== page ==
The European Language Portfolio: the story so far (1991-2011)
The ELP was first proposed at the Rüschlikon Symposium in 1991 together with the Common European Framework of Reference for Languages (CEFR). The CEFR provides tools for the development of language curricula, programmes of teaching and learning, textbooks, and assessment instruments. The ELP is designed to mediate to learners, teachers and schools, and other stakeholders the ethos that underpins the CEFR: respect for linguistic and cultural diversity, mutual understanding beyond national, institutional and social boundaries, the promotion of plurilingual and intercultural education, and the development of the autonomy of the individual citizen.
In 1997 the Council of Europe published the second draft of the CEFR together with a collection of preliminary studies that explored how the ELP might be implemented in different domains of language learning. From 1998 to 2000 ELP pilot projects were conducted in 15 Council of Europe member states and by three INGOs. In 2000 the then Education Committee of the Council of Europe established the ELP Validation Committee with a mandate to receive draft ELPs and determine whether or not they were in conformity with the ELP Principles and Guidelines, also established by the Education Committee.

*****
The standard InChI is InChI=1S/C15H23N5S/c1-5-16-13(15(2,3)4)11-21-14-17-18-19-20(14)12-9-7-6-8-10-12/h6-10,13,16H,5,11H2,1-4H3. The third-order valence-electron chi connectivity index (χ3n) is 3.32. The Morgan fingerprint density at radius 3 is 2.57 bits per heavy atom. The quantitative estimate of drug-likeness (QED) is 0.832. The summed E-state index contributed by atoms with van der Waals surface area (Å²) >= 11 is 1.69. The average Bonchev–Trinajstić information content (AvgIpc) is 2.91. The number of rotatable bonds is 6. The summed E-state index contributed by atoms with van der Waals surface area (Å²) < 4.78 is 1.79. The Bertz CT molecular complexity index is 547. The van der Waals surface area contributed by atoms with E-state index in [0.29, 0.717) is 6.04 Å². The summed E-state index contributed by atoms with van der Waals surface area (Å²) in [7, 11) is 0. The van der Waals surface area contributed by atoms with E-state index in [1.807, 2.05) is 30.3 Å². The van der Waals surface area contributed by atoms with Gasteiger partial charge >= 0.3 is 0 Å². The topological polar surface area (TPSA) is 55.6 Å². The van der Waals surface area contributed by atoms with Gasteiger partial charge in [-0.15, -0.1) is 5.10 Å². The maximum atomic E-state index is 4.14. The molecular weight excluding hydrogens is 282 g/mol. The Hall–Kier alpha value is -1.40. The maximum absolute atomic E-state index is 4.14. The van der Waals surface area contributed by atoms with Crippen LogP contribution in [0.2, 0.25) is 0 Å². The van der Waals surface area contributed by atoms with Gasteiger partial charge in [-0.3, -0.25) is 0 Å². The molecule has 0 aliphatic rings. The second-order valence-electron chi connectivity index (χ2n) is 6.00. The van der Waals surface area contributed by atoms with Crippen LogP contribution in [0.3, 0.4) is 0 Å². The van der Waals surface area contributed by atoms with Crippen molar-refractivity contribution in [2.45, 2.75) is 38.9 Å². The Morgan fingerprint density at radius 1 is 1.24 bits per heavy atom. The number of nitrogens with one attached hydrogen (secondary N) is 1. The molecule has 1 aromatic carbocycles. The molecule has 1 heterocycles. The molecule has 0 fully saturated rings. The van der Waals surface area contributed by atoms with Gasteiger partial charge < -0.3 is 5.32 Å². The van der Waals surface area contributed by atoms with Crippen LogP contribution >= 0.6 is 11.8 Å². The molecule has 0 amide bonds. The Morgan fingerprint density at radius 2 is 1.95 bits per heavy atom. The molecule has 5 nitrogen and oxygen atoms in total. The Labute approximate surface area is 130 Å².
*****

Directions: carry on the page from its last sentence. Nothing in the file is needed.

In 2001, the European Year of Languages, the ELP was launched at the first European ELP Seminar, held in Coimbra, Portugal. By December 2010 116 ELPs had been validated, from 32 Council of Europe member states and 6 INGOs/international consortia (a complete list is appended to this document). ELPs have been designed and implemented for all educational domains: primary, lower and upper secondary, vocational, adult, further and tertiary. In his report for 2007, the Rapporteur General estimated that 2.5 million individual ELPs had been produced/distributed. Although 584,000 learners were estimated to be using an ELP, however, the average number of copies in use per validated ELP model was only 6,600: evidence that sustained use of the ELP on a large scale in individual member states remained elusive.
The reports prepared by the Rapporteur General, the impact study carried out on behalf of the Validation Committee, and the eight European ELP Seminars held between 2001 and 2009 confirm that the ELP has proved itself an innovative and practical tool. It embodies a set of principles – reflective learning, self-assessment, learner autonomy, plurilingualism, intercultural learning – which stimulate good practice in a multitude of educational contexts and help to develop skills of life-long learning. These principles challenge traditional beliefs and practices, however, and this helps to explain why the adoption and implementation of the ELP has still not reached the levels hoped for when it was first launched.